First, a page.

Uptown's 2013 release Boston 1950 features highlights from a series of concerts the great tenor saxophonist Lester Young gave at Boston's Hi-Hat between May 26 and June 11, 1950. He was performing with trumpeter Jesse Drakes, pianist Kenny Drew, bassist Joe Schulman, and drummer Connie Kay. Lester was at one of his peaks during the late '40s and early '50s and these performances have an appealing blend of lively jump and warmth, qualities that are apparent even underneath the somewhat thin audio quality. Listen beyond those compressed sonics and you'll find thoroughly enjoyable, big-hearted hard bop that's something of a joy to hear…
This fascinating release comprises live recordings made at the end of 1956, when Miles accepted an offer to tour Europe with a formation called the "Birdland All Stars", which also included Lester Young and the Modern Jazz Quartet, along with European musicians such as pianist Rene Urtreger, bassist Pierre Michelot and drummer Christian Garros. We have here the one and only existing evidence of Miles playing with Lester Young and with the MJQ. It also presents a rare occasion to find Miles playing as the sole horn in a quartet format. As a complement, we offer the complete 1955 Newport Jazz Festival performance, in which Miles played a famous version of "Around Midnight" backed by Thelonious Monk and Gerry Mulligan.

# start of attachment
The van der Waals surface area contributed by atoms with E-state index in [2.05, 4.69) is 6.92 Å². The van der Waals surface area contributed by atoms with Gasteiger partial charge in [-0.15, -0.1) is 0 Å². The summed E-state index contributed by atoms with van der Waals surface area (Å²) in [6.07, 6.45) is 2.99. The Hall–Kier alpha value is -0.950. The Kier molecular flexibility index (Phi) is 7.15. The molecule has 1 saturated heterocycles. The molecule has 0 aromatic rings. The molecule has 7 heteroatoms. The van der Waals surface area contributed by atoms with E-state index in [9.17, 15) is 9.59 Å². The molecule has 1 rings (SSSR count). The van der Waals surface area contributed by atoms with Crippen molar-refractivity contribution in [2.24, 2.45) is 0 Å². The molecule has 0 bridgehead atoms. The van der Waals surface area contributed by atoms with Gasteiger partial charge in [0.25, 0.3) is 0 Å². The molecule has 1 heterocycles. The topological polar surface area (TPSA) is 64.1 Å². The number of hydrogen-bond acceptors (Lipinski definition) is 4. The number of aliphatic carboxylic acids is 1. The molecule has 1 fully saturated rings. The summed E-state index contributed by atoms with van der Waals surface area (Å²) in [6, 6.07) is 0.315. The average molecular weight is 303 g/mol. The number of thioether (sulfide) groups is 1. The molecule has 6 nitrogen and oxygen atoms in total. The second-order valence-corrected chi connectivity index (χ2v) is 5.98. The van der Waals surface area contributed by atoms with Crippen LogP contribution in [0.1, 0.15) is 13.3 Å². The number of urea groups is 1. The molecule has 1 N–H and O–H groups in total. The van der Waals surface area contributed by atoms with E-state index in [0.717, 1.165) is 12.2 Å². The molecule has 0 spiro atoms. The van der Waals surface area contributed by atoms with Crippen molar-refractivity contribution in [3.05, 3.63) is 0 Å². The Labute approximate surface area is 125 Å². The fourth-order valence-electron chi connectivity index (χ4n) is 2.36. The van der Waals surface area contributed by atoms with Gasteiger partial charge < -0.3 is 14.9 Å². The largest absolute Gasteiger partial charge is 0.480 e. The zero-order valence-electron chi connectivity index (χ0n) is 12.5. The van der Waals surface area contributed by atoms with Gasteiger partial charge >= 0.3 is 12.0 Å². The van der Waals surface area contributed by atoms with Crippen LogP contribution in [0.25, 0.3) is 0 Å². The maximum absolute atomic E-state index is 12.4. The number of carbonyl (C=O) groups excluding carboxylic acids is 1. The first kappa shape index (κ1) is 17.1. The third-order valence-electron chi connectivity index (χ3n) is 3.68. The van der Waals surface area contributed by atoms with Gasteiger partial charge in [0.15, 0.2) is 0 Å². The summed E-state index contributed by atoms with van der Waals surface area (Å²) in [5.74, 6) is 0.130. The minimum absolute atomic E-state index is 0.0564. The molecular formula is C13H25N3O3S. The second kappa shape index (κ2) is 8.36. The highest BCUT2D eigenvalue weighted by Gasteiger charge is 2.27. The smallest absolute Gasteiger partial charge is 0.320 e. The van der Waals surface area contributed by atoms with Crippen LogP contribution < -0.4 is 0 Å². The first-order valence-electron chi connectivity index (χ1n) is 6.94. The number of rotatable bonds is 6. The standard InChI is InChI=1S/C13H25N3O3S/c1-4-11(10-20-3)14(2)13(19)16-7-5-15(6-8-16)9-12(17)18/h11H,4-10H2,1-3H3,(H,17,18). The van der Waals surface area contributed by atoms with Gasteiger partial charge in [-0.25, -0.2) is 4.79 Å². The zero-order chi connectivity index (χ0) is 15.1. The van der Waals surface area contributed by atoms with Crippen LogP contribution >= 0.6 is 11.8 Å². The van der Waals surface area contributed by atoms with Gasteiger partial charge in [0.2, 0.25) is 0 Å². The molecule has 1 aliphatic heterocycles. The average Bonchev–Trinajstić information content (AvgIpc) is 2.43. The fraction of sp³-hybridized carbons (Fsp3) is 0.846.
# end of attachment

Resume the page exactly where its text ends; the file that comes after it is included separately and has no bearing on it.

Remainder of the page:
Dave Pell's Prez Conference was to Lester Young what Supersax is to Charlie Parker. Pell's short-lived group featured harmonized Lester Young solos recreated by three tenors and a baritone; their matchup with singer Joe Williams is quite enjoyable. Since Young was in Count Basie's orchestra when Jimmy Rushing was the vocalist, Joe Williams has a rare opportunity to give his own interpretation to Rushing and Billie Holiday classics like "I May Be Wrong," "You Can Depend on Me," "If Dreams Come True" and "Easy Living." A delightful and swinging date.
Lester Young was one of the true jazz giants, a tenor saxophonist who came up with a completely different conception in which to play his horn, floating over bar lines with a light tone rather than adopting Coleman Hawkins' then-dominant forceful approach. A non-conformist, Young (nicknamed "Pres" by Billie Holiday) had the ironic experience in the 1950s of hearing many young tenors try to sound exactly like him.